April 29, 2004

Students benefit from interactive classroom system

by Pete Rosenbery

CARBONDALE, Ill. -- An interactive system in use this semester in a freshman chemistry class at Southern Illinois University Carbondale is paying dividends for students.

Students benefit from immediate feedback as well as further review and instruction on subject matter, said Tyrrell.James Tyrrell, a chemistry professor and associate dean of the College of Science, began using the Classroom Performance System this semester. During a lecture, students using remote keypads enter their answers to multiple-choice questions. Tyrrell and the students then instantly see their answers and the correct answer and can further discuss the problem, if needed.

"This gives them a kind of instantaneous feedback if they don't understand the material -- as opposed to the typical situation, where I would lecture for a couple of chapters and then give an examination, only at that point, perhaps, to find out that the students don't understand a particular topic," said Tyrrell, who has taught at SIUC for 36 years.

"Here, I'm catching it almost at the point it is being done," he said.

Each lecture, then, comprises both instruction and evaluation, he said.

Another benefit is that class attendance remained above 90 percent this semester, which Tyrrell said is unusual for a freshman chemistry class. The class, CHEM 200, meets on Monday, Wednesday and Friday, and is the first semester of regular chemistry courses for engineering and science majors.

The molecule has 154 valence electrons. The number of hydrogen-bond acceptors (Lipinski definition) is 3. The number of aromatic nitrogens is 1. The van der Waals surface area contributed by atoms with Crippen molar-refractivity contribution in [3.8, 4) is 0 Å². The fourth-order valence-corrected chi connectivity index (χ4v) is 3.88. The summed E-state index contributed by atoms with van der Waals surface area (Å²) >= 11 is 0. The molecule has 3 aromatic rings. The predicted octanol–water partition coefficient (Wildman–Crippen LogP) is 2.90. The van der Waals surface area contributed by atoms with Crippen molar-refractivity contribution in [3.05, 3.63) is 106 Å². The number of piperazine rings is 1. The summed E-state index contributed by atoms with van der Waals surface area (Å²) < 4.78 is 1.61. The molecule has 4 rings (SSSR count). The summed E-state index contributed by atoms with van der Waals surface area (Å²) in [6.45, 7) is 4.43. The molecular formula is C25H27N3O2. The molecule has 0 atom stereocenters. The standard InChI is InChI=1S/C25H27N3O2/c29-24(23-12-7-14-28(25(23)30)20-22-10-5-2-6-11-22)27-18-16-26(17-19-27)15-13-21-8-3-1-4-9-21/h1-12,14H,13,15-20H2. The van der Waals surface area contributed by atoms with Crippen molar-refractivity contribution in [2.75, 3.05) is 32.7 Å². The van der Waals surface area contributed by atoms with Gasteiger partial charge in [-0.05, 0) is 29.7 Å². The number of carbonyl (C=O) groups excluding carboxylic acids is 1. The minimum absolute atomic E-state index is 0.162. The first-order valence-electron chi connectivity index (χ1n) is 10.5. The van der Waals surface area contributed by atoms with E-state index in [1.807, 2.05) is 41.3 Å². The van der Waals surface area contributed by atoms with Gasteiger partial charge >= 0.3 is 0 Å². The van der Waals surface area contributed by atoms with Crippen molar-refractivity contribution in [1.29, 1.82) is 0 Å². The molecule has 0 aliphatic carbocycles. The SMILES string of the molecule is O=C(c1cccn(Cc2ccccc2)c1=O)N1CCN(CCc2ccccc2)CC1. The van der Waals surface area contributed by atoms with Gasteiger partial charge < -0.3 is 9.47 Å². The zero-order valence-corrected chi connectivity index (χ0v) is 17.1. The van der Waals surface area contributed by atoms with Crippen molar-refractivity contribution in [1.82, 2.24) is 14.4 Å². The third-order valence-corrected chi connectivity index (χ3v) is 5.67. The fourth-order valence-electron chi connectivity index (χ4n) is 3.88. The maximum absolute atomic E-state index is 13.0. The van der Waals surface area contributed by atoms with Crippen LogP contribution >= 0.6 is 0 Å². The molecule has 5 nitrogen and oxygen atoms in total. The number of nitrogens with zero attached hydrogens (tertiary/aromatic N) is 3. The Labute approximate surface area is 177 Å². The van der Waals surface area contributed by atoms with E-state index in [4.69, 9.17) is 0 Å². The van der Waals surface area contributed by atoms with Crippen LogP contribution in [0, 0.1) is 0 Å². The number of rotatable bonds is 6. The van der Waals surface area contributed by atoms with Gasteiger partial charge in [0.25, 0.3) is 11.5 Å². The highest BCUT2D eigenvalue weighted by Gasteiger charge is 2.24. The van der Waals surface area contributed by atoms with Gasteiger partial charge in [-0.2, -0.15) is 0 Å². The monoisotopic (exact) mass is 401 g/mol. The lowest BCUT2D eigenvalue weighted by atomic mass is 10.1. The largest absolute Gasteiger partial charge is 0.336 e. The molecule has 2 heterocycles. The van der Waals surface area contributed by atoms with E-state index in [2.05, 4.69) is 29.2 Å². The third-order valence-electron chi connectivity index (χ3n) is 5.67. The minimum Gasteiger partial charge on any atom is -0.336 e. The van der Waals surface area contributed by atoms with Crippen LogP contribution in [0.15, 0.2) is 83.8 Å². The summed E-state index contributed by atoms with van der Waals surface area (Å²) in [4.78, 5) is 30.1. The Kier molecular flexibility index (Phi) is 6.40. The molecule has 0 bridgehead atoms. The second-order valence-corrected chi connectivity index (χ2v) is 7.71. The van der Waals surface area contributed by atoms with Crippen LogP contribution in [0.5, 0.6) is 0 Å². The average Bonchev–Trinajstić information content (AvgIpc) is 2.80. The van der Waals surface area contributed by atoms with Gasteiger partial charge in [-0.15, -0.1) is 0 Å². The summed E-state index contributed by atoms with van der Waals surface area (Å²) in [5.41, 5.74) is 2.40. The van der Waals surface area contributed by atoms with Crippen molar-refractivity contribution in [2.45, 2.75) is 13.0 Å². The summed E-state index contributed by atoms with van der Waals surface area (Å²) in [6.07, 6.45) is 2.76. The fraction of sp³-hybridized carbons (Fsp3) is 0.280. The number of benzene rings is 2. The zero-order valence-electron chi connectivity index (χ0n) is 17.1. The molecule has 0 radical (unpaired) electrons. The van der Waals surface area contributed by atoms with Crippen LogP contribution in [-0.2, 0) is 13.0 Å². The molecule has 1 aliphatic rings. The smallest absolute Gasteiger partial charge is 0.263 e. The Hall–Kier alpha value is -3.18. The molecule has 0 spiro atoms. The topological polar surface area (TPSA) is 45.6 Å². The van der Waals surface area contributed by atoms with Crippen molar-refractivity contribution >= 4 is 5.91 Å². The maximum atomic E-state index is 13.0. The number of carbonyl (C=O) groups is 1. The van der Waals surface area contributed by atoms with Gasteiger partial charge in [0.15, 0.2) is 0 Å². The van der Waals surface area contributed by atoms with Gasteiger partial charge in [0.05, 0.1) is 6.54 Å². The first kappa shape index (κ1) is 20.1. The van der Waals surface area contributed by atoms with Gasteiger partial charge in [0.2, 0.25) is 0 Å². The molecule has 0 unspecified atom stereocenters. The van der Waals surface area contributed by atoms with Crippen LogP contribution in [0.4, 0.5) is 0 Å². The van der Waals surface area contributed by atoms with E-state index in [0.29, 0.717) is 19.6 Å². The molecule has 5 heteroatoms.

Of the 114 students enrolled this semester, only two dropped the class by the official drop date, he said. The continuous evaluation that is done through attendance and in-class quizzes "encourages them to attend on a regular basis instead of just showing up for an exam, as is not uncommon," Tyrrell said.

The higher level of accountability for the students means they are putting in more effort, he said. They must attend regularly, come prepared to class and pay attention.

At the beginning of class, students respond to a question designed to see if they understand the most recent lessons and are keeping up with the material. Two questions asked near the end of class deal with material covered in class that day and gauge if the students are paying attention.

"The whole idea behind this is to make the students feel that they must be more completely involved in the learning process themselves," Tyrrell said. "They can't just put off looking at the material until the night before the exam and do a quick study in the hope that that will enable them to get the material."

Students can then see whether they understand the material, and also how they are measuring up to the rest of the class.

With daily quizzes, students earn points toward their final grade in small doses and have an opportunity to gain or lose points. Each student's answers are then downloaded into a computer where Tyrrell can track their progress and see which students might be having problems.

Tyrrell candidly admits that in an ideal environment, students come to class prepared and listen actively. This system, he said, particularly in a lecture hall setting, places much more accountability on students to put forth the effort in class.

"The bottom line is to see improved performance in class," he said.

Finding new and innovative ways to teach students is among the goals of Southern@150, the blueprint for the development of the University by the time it celebrates its 150th anniversary in 2019.